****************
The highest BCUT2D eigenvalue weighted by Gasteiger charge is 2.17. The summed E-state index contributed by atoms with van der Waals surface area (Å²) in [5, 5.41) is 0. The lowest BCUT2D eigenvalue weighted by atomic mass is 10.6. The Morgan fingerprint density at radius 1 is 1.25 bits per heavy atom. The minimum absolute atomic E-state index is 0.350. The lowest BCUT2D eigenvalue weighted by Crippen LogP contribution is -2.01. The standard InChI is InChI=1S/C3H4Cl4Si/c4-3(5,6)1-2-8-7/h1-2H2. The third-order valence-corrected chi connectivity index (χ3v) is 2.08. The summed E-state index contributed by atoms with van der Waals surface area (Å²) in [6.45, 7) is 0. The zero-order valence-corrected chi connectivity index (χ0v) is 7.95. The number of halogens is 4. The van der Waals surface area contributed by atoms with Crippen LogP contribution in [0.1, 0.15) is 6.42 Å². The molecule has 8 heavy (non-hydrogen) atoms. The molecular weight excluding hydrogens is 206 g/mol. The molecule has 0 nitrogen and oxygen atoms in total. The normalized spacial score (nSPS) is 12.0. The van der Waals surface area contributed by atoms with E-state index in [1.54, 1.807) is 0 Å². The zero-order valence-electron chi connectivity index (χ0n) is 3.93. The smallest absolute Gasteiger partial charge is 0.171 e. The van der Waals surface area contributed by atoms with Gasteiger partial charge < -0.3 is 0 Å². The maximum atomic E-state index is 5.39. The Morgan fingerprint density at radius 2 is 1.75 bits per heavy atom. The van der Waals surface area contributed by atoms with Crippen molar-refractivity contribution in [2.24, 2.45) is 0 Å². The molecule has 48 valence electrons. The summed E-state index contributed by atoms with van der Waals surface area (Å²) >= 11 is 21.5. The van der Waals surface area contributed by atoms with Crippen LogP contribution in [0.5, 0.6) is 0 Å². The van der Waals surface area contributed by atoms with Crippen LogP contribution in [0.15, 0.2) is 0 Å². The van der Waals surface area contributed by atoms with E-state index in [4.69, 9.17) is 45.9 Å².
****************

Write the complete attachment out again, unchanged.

The highest BCUT2D eigenvalue weighted by Gasteiger charge is 2.17. The summed E-state index contributed by atoms with van der Waals surface area (Å²) in [5, 5.41) is 0. The lowest BCUT2D eigenvalue weighted by atomic mass is 10.6. The Morgan fingerprint density at radius 1 is 1.25 bits per heavy atom. The minimum absolute atomic E-state index is 0.350. The lowest BCUT2D eigenvalue weighted by Crippen LogP contribution is -2.01. The standard InChI is InChI=1S/C3H4Cl4Si/c4-3(5,6)1-2-8-7/h1-2H2. The third-order valence-corrected chi connectivity index (χ3v) is 2.08. The summed E-state index contributed by atoms with van der Waals surface area (Å²) in [6.45, 7) is 0. The zero-order valence-corrected chi connectivity index (χ0v) is 7.95. The number of halogens is 4. The van der Waals surface area contributed by atoms with Crippen LogP contribution in [0.1, 0.15) is 6.42 Å². The molecule has 8 heavy (non-hydrogen) atoms. The molecular weight excluding hydrogens is 206 g/mol. The molecule has 0 nitrogen and oxygen atoms in total. The normalized spacial score (nSPS) is 12.0. The van der Waals surface area contributed by atoms with E-state index in [1.54, 1.807) is 0 Å². The zero-order valence-electron chi connectivity index (χ0n) is 3.93. The smallest absolute Gasteiger partial charge is 0.171 e. The van der Waals surface area contributed by atoms with Gasteiger partial charge < -0.3 is 0 Å². The maximum atomic E-state index is 5.39. The Morgan fingerprint density at radius 2 is 1.75 bits per heavy atom. The van der Waals surface area contributed by atoms with Crippen molar-refractivity contribution in [2.24, 2.45) is 0 Å². The molecule has 48 valence electrons. The summed E-state index contributed by atoms with van der Waals surface area (Å²) >= 11 is 21.5. The van der Waals surface area contributed by atoms with Crippen LogP contribution in [0.5, 0.6) is 0 Å². The van der Waals surface area contributed by atoms with Crippen LogP contribution in [0.15, 0.2) is 0 Å². The van der Waals surface area contributed by atoms with E-state index in [4.69, 9.17) is 45.9 Å².